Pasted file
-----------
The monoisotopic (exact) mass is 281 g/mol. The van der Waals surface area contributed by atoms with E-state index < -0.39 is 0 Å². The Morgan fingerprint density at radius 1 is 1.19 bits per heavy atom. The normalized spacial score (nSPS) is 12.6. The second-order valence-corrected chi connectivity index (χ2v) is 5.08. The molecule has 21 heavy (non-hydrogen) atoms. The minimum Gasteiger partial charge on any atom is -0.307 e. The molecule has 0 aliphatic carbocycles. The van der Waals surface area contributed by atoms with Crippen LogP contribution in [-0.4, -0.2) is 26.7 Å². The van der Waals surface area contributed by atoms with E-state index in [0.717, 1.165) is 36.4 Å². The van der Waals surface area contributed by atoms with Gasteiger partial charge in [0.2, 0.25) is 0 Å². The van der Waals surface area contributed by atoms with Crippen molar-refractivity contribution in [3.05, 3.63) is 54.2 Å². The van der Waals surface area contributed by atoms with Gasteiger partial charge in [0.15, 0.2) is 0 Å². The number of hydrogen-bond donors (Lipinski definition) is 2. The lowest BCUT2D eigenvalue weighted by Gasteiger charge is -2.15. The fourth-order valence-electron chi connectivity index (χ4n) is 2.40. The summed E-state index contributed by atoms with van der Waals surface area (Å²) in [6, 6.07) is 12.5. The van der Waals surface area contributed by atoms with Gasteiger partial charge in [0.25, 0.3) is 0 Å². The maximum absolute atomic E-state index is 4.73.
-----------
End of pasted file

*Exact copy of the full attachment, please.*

The monoisotopic (exact) mass is 281 g/mol. The van der Waals surface area contributed by atoms with E-state index < -0.39 is 0 Å². The Morgan fingerprint density at radius 1 is 1.19 bits per heavy atom. The normalized spacial score (nSPS) is 12.6. The second-order valence-corrected chi connectivity index (χ2v) is 5.08. The molecule has 21 heavy (non-hydrogen) atoms. The minimum Gasteiger partial charge on any atom is -0.307 e. The molecule has 0 aliphatic carbocycles. The van der Waals surface area contributed by atoms with Crippen LogP contribution in [-0.4, -0.2) is 26.7 Å². The van der Waals surface area contributed by atoms with E-state index in [0.717, 1.165) is 36.4 Å². The van der Waals surface area contributed by atoms with Gasteiger partial charge in [0.2, 0.25) is 0 Å². The van der Waals surface area contributed by atoms with Crippen molar-refractivity contribution in [3.05, 3.63) is 54.2 Å². The van der Waals surface area contributed by atoms with Gasteiger partial charge in [0.15, 0.2) is 0 Å². The number of hydrogen-bond donors (Lipinski definition) is 2. The lowest BCUT2D eigenvalue weighted by Gasteiger charge is -2.15. The fourth-order valence-electron chi connectivity index (χ4n) is 2.40. The summed E-state index contributed by atoms with van der Waals surface area (Å²) in [6, 6.07) is 12.5. The van der Waals surface area contributed by atoms with Gasteiger partial charge in [0.25, 0.3) is 0 Å². The maximum absolute atomic E-state index is 4.73.